Che Connon’s Corneas

Dr. Che Connon – Creating Corneas

This past month an article on 3D printed corneas was published in Experimental Eye Research that shows the feasibility of creating unique corneas on demand.

The breakthrough holds promise to help treat the nearly 12.7 million people worldwide in need of a cornea transplant. Currently, the donor supply meets less than 2% of the demand annually, leaving many blind, or with blurry vision long term – creating a big problem for researchers to try and solve.

Dr. Che Connon from Newcastle University and his team, have managed to produce the first samples of structured corneas that were created using a specialized 3D printer. Professor Connon states that the significant decrease in cost of biological 3D printers is what has really led this field to open up. These printers, now in the ballpark of $5,000-10,000 are affordable enough (by research lab standards), to warrant getting one to ‘play around with’. And if there is anything that helps push science to new levels, it’s fun and exciting toys being brought into the lab to use, modify, and experiment with. 

Breaking and making.

While the 3D printer in Che’s lab has become the ultimate cornea donor the professor wasn’t always making corneas, but he was always making or breaking, something. His childhood was filled with hours upon hours taking things apart and then challenging himself to put them back together again as a kid. In a way, Dr. Connon has always been interested in finding out how things worked. Always keen on the process of breaking, and rebuilding, modifying and tweaking to serve a purpose. 

All that breaking built a strong interest in science as a kid, a love nurtured in no small part due to the teachers that came across his path. Ms. Oakley, his chemistry teacher ignited a flame, likely literally, as they often found themselves doing projects and labs, not on the syllabus. While his interest was sparked the path towards a research lab wasn’t a reality until he met his physics teacher, who was a Ph.D. candidate at one time. 

That physics class was the first time he had learned about what a Ph.D. was, and the innate challenger in him, the one that often drove him to break and rebuild, also challenged him to see if he could get a Ph.D.

One thing led to another and suddenly he was studying biochemistry at the University of Wales, which prepared him to work with biological samples on an electron microscope. His work with the electron microscope led to a position in a Ph.D. program who was looking specifically for someone with that technical experience, which ultimately put him in the perfect research lab for his Ph.D. For the past 20 years he has been studying, in one form or another, the formation, structure, and behavior of tissues using a wide variety of biological, chemical, and physical techniques. Those years of study have put him in the perfect position to combine and apply his vast knowledge base.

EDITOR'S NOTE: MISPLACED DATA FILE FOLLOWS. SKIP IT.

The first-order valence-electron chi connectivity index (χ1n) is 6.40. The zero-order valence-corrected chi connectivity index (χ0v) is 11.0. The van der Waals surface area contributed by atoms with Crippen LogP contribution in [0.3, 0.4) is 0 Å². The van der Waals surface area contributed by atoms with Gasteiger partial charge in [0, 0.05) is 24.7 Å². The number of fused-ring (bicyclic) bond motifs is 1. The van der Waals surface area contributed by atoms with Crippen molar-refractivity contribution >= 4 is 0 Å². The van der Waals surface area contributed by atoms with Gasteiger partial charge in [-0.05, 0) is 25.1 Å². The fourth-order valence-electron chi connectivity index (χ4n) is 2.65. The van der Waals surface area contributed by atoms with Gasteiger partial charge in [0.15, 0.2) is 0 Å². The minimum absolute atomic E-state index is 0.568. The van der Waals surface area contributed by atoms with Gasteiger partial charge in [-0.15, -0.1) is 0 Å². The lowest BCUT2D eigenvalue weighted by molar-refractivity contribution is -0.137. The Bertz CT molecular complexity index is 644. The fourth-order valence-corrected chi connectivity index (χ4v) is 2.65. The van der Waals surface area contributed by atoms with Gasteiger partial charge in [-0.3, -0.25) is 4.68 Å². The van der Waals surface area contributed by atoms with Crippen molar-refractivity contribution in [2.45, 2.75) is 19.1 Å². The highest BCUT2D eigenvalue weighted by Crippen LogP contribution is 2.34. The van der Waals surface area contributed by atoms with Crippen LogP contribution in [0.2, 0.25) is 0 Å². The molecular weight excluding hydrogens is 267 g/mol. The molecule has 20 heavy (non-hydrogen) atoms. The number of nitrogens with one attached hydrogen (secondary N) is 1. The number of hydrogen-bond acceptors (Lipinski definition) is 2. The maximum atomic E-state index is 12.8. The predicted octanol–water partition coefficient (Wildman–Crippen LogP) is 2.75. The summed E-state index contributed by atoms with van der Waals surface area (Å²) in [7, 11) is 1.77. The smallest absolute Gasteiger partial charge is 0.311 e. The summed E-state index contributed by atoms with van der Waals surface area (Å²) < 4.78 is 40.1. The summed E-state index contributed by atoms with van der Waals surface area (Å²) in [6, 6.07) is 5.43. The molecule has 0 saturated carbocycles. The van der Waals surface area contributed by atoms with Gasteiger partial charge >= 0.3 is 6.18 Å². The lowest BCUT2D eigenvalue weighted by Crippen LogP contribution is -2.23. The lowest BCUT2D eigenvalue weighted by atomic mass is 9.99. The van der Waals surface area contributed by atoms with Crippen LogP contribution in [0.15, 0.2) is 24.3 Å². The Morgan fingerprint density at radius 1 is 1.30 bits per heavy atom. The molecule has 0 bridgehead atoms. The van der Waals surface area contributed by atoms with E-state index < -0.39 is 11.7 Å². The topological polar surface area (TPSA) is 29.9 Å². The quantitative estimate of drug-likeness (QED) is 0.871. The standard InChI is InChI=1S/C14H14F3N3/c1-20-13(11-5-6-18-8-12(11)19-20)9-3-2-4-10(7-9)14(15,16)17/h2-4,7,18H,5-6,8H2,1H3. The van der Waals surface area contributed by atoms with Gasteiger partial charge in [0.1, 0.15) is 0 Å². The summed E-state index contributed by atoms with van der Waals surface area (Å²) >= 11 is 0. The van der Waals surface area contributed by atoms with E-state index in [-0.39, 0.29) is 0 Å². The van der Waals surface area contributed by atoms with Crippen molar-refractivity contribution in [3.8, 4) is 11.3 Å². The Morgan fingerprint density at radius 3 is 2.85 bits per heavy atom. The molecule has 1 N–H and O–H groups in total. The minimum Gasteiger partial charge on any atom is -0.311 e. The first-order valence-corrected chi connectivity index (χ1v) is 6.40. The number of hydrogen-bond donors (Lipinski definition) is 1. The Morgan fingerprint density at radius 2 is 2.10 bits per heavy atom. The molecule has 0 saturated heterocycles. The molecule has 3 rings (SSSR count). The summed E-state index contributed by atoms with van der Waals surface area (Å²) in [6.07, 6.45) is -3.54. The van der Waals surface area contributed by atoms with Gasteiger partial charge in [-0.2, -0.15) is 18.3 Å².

The Hedgehog and the Fox

There is a worldview that all learners can be classified as one of two types, hedgehogs, and foxes. Initially surmised by a Russian philosopher, the hedgehog is a thinker that drills down deep. They focus on one piece of the puzzle and investigate every aspect of that singular piece. The fox, on the other hand, draws their knowledge from a wide variety of pools, never drilling down quite to the same depth as the hedgehogs, but gaining a larger worldview. 

The expansion of human knowledge and technology relies on intertwining both types of people. The hedgehogs to gather the meticulous details of singular pieces of knowledge, and the foxes to use their worldview to weave threads of knowledge together into a new story. Che Cannon happens to be a fox – with a good deal of knowledge across many areas of science. A tool that ultimately allowed his team to be the first to discover the path to 3D printed corneas.

Playing with shapes.

While there are many teams of researchers working on 3D printed tissues, and corneas specifically, Dr. Connon attributes their early successes to their different method of attacking the problem. While other teams are taking more of an engineering approach to the problem, his lab started with the biology and worked their way up.

His lab wasn’t concerned with recreating all of the intricate details, structures, and compositions that other labs were pursuing. Mainly because he wasn’t convinced they needed to engineer every molecular bond or print each cell in place. Using his prior knowledge of biology his team decided to attempt to make a tissue to serve as a structured scaffolding and let the biology do its part, something his team calls “bridge tissues”. For them, this meant creating a bio-ink that had just a few qualities: it was extrudable, it could hold its shape if supported, and it could maintain living cells – acting as a growth medium.

Instead of trying to print the actual structure, his team prints a negative shape in plastic, which serves as a mold for the 3D printed bio-ink to rest on. This step turned out to be the key – they didn’t need to actually print a useable cornea right off the bat. They could use a mold to help shape the bio-ink, and then let the stem cells in the bio-ink matrix slowly take over and form the final cornea on their own.

And with that, his team was able to 3D print living transplant tissue. The first of its kind in the world.

When asked about the future of 3D printing tissues, Che mentioned that cartilage could be a good next piece, as it lacks the intricacies of human organs, and could be scaffolded similarly to his current process – but that is for another scientist, in another lab, to discover and develop. For now, Che is sticking to sight. 

Check out our hands-on activity that will create differently shaped lenses and corneas

Dig deeper into the science and implications of this discovery.

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